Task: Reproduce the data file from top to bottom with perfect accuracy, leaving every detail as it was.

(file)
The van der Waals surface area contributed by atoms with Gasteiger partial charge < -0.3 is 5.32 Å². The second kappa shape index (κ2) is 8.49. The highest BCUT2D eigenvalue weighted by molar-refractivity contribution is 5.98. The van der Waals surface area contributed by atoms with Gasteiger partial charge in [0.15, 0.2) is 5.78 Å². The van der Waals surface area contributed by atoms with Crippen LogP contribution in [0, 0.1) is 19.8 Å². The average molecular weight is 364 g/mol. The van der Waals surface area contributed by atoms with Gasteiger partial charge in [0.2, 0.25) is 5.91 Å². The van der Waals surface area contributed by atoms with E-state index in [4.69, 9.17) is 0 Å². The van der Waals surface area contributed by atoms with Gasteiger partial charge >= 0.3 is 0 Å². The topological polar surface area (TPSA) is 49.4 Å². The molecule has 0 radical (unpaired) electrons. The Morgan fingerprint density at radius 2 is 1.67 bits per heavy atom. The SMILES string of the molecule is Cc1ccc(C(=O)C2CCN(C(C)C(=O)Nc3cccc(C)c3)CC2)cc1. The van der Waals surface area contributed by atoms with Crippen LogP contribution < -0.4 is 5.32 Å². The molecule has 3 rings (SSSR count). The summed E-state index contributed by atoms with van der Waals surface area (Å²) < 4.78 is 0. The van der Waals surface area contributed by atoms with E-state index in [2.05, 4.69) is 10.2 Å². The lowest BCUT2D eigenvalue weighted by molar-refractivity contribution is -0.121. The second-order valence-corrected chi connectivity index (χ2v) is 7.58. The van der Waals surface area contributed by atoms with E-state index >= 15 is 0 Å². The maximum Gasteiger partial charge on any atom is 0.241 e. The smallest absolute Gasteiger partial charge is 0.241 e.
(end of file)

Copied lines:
The van der Waals surface area contributed by atoms with Gasteiger partial charge < -0.3 is 5.32 Å². The second kappa shape index (κ2) is 8.49. The highest BCUT2D eigenvalue weighted by molar-refractivity contribution is 5.98. The van der Waals surface area contributed by atoms with Gasteiger partial charge in [0.15, 0.2) is 5.78 Å². The van der Waals surface area contributed by atoms with Crippen LogP contribution in [0, 0.1) is 19.8 Å². The average molecular weight is 364 g/mol. The van der Waals surface area contributed by atoms with Gasteiger partial charge in [0.2, 0.25) is 5.91 Å². The van der Waals surface area contributed by atoms with E-state index in [4.69, 9.17) is 0 Å². The van der Waals surface area contributed by atoms with Gasteiger partial charge >= 0.3 is 0 Å². The topological polar surface area (TPSA) is 49.4 Å². The molecule has 0 radical (unpaired) electrons. The Morgan fingerprint density at radius 2 is 1.67 bits per heavy atom. The SMILES string of the molecule is Cc1ccc(C(=O)C2CCN(C(C)C(=O)Nc3cccc(C)c3)CC2)cc1. The van der Waals surface area contributed by atoms with Crippen LogP contribution < -0.4 is 5.32 Å². The molecule has 3 rings (SSSR count). The summed E-state index contributed by atoms with van der Waals surface area (Å²) < 4.78 is 0. The van der Waals surface area contributed by atoms with E-state index in [2.05, 4.69) is 10.2 Å². The lowest BCUT2D eigenvalue weighted by molar-refractivity contribution is -0.121. The second-order valence-corrected chi connectivity index (χ2v) is 7.58. The van der Waals surface area contributed by atoms with E-state index >= 15 is 0 Å². The maximum Gasteiger partial charge on any atom is 0.241 e. The smallest absolute Gasteiger partial charge is 0.241 e.